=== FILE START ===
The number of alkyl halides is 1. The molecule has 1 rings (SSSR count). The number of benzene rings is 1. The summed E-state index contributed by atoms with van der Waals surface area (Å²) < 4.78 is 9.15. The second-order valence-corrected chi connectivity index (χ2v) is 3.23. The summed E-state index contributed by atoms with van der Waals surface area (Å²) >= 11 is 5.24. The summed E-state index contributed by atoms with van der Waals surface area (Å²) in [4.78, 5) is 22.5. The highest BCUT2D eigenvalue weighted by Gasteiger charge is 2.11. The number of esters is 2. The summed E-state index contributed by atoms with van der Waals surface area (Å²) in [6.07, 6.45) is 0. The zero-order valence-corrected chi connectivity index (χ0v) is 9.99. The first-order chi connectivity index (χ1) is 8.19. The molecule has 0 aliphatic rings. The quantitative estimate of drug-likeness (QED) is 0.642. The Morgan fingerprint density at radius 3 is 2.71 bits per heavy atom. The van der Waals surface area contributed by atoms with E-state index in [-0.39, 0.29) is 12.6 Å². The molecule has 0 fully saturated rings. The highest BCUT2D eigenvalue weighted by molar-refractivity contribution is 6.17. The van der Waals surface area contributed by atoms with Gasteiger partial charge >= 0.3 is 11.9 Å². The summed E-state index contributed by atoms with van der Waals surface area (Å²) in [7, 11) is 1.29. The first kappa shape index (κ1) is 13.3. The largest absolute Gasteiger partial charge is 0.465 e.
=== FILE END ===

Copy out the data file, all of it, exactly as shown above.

The number of alkyl halides is 1. The molecule has 1 rings (SSSR count). The number of benzene rings is 1. The summed E-state index contributed by atoms with van der Waals surface area (Å²) < 4.78 is 9.15. The second-order valence-corrected chi connectivity index (χ2v) is 3.23. The summed E-state index contributed by atoms with van der Waals surface area (Å²) >= 11 is 5.24. The summed E-state index contributed by atoms with van der Waals surface area (Å²) in [4.78, 5) is 22.5. The highest BCUT2D eigenvalue weighted by Gasteiger charge is 2.11. The number of esters is 2. The summed E-state index contributed by atoms with van der Waals surface area (Å²) in [6.07, 6.45) is 0. The zero-order valence-corrected chi connectivity index (χ0v) is 9.99. The first-order chi connectivity index (χ1) is 8.19. The molecule has 0 aliphatic rings. The quantitative estimate of drug-likeness (QED) is 0.642. The Morgan fingerprint density at radius 3 is 2.71 bits per heavy atom. The van der Waals surface area contributed by atoms with E-state index in [-0.39, 0.29) is 12.6 Å². The molecule has 0 fully saturated rings. The highest BCUT2D eigenvalue weighted by molar-refractivity contribution is 6.17. The van der Waals surface area contributed by atoms with Gasteiger partial charge >= 0.3 is 11.9 Å². The summed E-state index contributed by atoms with van der Waals surface area (Å²) in [7, 11) is 1.29. The first kappa shape index (κ1) is 13.3. The largest absolute Gasteiger partial charge is 0.465 e.